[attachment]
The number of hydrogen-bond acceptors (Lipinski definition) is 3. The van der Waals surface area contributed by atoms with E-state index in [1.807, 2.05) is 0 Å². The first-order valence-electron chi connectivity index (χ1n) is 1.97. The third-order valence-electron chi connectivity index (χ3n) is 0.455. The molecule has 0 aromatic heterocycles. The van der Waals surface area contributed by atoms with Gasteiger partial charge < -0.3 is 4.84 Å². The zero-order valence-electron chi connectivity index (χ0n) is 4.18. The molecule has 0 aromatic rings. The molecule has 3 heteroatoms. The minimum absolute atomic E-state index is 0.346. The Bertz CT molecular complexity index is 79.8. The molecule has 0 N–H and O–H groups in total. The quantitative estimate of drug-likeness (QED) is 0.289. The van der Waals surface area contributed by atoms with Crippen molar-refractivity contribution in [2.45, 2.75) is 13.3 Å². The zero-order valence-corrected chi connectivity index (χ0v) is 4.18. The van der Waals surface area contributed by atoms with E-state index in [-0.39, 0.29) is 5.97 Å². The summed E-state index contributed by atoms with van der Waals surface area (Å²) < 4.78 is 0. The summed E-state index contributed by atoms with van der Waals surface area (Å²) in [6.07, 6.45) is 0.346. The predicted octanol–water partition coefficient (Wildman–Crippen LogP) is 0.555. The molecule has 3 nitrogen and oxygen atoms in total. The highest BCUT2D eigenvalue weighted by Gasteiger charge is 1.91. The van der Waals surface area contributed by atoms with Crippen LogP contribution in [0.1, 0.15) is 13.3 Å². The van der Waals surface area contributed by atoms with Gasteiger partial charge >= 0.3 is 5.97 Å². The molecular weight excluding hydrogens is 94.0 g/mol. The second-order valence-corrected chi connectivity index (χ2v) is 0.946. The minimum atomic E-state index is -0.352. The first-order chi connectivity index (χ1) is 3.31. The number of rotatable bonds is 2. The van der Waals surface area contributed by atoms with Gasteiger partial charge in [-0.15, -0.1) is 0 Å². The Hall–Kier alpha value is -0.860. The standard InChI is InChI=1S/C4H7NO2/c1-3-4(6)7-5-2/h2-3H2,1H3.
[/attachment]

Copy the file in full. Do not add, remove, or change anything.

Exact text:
The number of hydrogen-bond acceptors (Lipinski definition) is 3. The van der Waals surface area contributed by atoms with E-state index in [1.807, 2.05) is 0 Å². The first-order valence-electron chi connectivity index (χ1n) is 1.97. The third-order valence-electron chi connectivity index (χ3n) is 0.455. The molecule has 0 aromatic heterocycles. The van der Waals surface area contributed by atoms with Gasteiger partial charge < -0.3 is 4.84 Å². The zero-order valence-electron chi connectivity index (χ0n) is 4.18. The molecule has 0 aromatic rings. The molecule has 3 heteroatoms. The minimum absolute atomic E-state index is 0.346. The Bertz CT molecular complexity index is 79.8. The molecule has 0 N–H and O–H groups in total. The quantitative estimate of drug-likeness (QED) is 0.289. The van der Waals surface area contributed by atoms with Crippen molar-refractivity contribution in [2.45, 2.75) is 13.3 Å². The zero-order valence-corrected chi connectivity index (χ0v) is 4.18. The van der Waals surface area contributed by atoms with E-state index in [-0.39, 0.29) is 5.97 Å². The summed E-state index contributed by atoms with van der Waals surface area (Å²) < 4.78 is 0. The summed E-state index contributed by atoms with van der Waals surface area (Å²) in [6.07, 6.45) is 0.346. The predicted octanol–water partition coefficient (Wildman–Crippen LogP) is 0.555. The molecule has 3 nitrogen and oxygen atoms in total. The highest BCUT2D eigenvalue weighted by Gasteiger charge is 1.91. The van der Waals surface area contributed by atoms with Crippen LogP contribution in [0.1, 0.15) is 13.3 Å². The van der Waals surface area contributed by atoms with Gasteiger partial charge >= 0.3 is 5.97 Å². The molecular weight excluding hydrogens is 94.0 g/mol. The second-order valence-corrected chi connectivity index (χ2v) is 0.946. The minimum atomic E-state index is -0.352. The first-order chi connectivity index (χ1) is 3.31. The number of rotatable bonds is 2. The van der Waals surface area contributed by atoms with Gasteiger partial charge in [-0.15, -0.1) is 0 Å². The Hall–Kier alpha value is -0.860. The standard InChI is InChI=1S/C4H7NO2/c1-3-4(6)7-5-2/h2-3H2,1H3.